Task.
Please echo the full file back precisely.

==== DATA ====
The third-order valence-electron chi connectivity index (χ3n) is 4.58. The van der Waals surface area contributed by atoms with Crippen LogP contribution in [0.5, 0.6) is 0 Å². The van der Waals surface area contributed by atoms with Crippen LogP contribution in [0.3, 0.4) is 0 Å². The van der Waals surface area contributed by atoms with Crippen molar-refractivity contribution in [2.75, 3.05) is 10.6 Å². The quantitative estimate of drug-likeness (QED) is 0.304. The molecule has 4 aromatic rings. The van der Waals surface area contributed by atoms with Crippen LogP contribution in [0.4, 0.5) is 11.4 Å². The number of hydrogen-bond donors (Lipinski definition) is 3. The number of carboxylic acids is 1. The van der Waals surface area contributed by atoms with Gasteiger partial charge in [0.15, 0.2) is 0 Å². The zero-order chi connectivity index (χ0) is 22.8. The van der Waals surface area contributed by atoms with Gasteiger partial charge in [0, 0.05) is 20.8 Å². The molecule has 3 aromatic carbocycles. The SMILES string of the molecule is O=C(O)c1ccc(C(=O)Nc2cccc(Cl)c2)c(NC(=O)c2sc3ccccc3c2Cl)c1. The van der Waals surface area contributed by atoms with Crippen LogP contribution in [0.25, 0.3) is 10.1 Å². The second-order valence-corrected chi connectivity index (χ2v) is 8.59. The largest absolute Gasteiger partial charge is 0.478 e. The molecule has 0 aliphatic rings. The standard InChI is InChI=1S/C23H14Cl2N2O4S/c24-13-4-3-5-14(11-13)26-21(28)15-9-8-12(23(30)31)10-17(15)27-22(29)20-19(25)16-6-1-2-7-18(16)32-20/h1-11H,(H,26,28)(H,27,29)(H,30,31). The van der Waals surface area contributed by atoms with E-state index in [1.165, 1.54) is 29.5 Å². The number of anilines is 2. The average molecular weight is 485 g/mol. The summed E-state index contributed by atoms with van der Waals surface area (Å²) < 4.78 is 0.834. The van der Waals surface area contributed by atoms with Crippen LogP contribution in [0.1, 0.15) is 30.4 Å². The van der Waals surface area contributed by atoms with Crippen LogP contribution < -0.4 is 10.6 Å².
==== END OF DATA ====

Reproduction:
The third-order valence-electron chi connectivity index (χ3n) is 4.58. The van der Waals surface area contributed by atoms with Crippen LogP contribution in [0.5, 0.6) is 0 Å². The van der Waals surface area contributed by atoms with Crippen LogP contribution in [0.3, 0.4) is 0 Å². The van der Waals surface area contributed by atoms with Crippen molar-refractivity contribution in [2.75, 3.05) is 10.6 Å². The quantitative estimate of drug-likeness (QED) is 0.304. The molecule has 4 aromatic rings. The van der Waals surface area contributed by atoms with Crippen LogP contribution in [0.4, 0.5) is 11.4 Å². The number of hydrogen-bond donors (Lipinski definition) is 3. The number of carboxylic acids is 1. The van der Waals surface area contributed by atoms with Gasteiger partial charge in [0.15, 0.2) is 0 Å². The zero-order chi connectivity index (χ0) is 22.8. The van der Waals surface area contributed by atoms with Gasteiger partial charge in [0, 0.05) is 20.8 Å². The molecule has 3 aromatic carbocycles. The SMILES string of the molecule is O=C(O)c1ccc(C(=O)Nc2cccc(Cl)c2)c(NC(=O)c2sc3ccccc3c2Cl)c1. The van der Waals surface area contributed by atoms with Crippen LogP contribution in [0.25, 0.3) is 10.1 Å². The second-order valence-corrected chi connectivity index (χ2v) is 8.59. The largest absolute Gasteiger partial charge is 0.478 e. The molecule has 0 aliphatic rings. The standard InChI is InChI=1S/C23H14Cl2N2O4S/c24-13-4-3-5-14(11-13)26-21(28)15-9-8-12(23(30)31)10-17(15)27-22(29)20-19(25)16-6-1-2-7-18(16)32-20/h1-11H,(H,26,28)(H,27,29)(H,30,31). The van der Waals surface area contributed by atoms with E-state index in [1.165, 1.54) is 29.5 Å². The number of anilines is 2. The average molecular weight is 485 g/mol. The summed E-state index contributed by atoms with van der Waals surface area (Å²) < 4.78 is 0.834. The van der Waals surface area contributed by atoms with Crippen LogP contribution in [0.1, 0.15) is 30.4 Å². The van der Waals surface area contributed by atoms with Crippen LogP contribution < -0.4 is 10.6 Å².